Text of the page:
- Hanumat Dhara- where a river emerges from the gada or mace of Hanuman’s idol
- Spatik Shila- on the banks of the Mandakini, from where Rama aimed an arrow to hit a crow (who was actually Jayanta, the son of Indra) which was troubling Sita.
- Gupta Godavari- from where the river spring up on being hit by Rama’s arrow.
- Naimisharanya (400Kms from Varanasi and about 250 Kms from Ayodhya)- this is the sacred place where the Vedas, Puranas and Shastras were supposedly written, , and where sage Veda Vyasa recited the Vedas for the benefit of the Devas under a 5000 year old Banyan tree. The Gomati River flows here, the banks of which are covered by religious institutions from every part of India
Wednesday, July 16, 2008
The Many hues of the water at the Triveni Sangam
The three rivers maintain their identity and are visibly different as they merge. While the Yamuna is deep but calm and greenish in colour, the Ganga is shallow, but forceful and clear. The Saraswati remains hidden, but the faithful believe that she makes her presence felt underwater. During the monsoon, when the rivers are in full flow, the confluence of the rivers is seen clearly due to the force of the water, but the same force makes having a dip at the confluence difficult. I was told that during the monsoon, most devotees bathe at the riverbank for safety, while the more ardent ones who are willing to pay for the risk involved go to the confluence in a boat, where a shallow area is created by the presence of a number of boats with a kind of net suspended in between, and bathe there. In May however, there was enough water to bathe, but no too much, so we did not have any trouble in going to the centre of the rivers where they meet in a boat. A sort of platform had been constructed there, from which we climbed down into waist deep water. We had a wonderful time bathing in the river. We could have stayed in the water for ages, if it hadn’t been for the rites and rituals we had to perform back at the mutt where we were staying. It was a wonderful experience and I would advise people to visit Allahabad in March/April when the water will be less and the weather would be pleasant. Of course, it will be quite crowded at that time. May-end is actually a good time to visit if one wants to avoid the crowd and have fun in the water.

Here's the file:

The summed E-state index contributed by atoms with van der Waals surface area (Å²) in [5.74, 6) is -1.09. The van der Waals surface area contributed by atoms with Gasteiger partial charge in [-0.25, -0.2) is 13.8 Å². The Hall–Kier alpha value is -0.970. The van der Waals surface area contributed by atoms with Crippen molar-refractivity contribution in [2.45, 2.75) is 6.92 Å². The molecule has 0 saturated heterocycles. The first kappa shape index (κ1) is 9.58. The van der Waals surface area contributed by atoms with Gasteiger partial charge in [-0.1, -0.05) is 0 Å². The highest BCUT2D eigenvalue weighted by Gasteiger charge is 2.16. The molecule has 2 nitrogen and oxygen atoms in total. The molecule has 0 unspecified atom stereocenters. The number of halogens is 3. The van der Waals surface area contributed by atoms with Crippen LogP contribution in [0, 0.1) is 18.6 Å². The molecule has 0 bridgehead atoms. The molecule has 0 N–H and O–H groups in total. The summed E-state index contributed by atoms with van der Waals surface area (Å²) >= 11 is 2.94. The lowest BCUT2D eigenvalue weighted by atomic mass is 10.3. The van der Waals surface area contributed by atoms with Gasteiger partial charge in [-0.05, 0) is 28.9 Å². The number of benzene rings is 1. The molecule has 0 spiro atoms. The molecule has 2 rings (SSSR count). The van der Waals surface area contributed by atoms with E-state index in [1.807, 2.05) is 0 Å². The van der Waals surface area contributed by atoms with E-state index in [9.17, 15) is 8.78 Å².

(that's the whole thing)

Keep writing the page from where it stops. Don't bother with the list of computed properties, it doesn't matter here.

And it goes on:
Heading towards the Sangam on a boat
A number of rituals are traditionally performed at Allahabad, mainly for appeasing our ancestors. There are a number of Mutts there who perform the rites. As at Kashi, there is no standard charge, but varies according to the rites one wants to perform and the budget.
An interesting ritual performed at the Sangam is that of Veni Daanam. This is a practice followed by married women for the long life of their husbands. The husband is supposed to comb and plait the wife’s hair and after decorating it with flowers, the end of the plait is cut off and offered to the rivers. Some men even shave off their hair/beard and offer it also to the rivers. This procedure is performed while travelling by boat to the Sangam and the hair is offered along with flowers, etc at the confluence. There is nothing interesting in itself about this. What is interesting is that hair, being light normally floats on water, but at this place, the hair sinks straight to the bottom. Though hundreds of people offer their hair everyday, there is not a single strand of hair seen floating on the river. Of course, there could and will be a scientific explanation for this phenomenon, but whatever it is, it gives us proof that nature is a wonderful thing….. Call it God or simply nature, it is indeed inspiring!
The Platform at the confluence.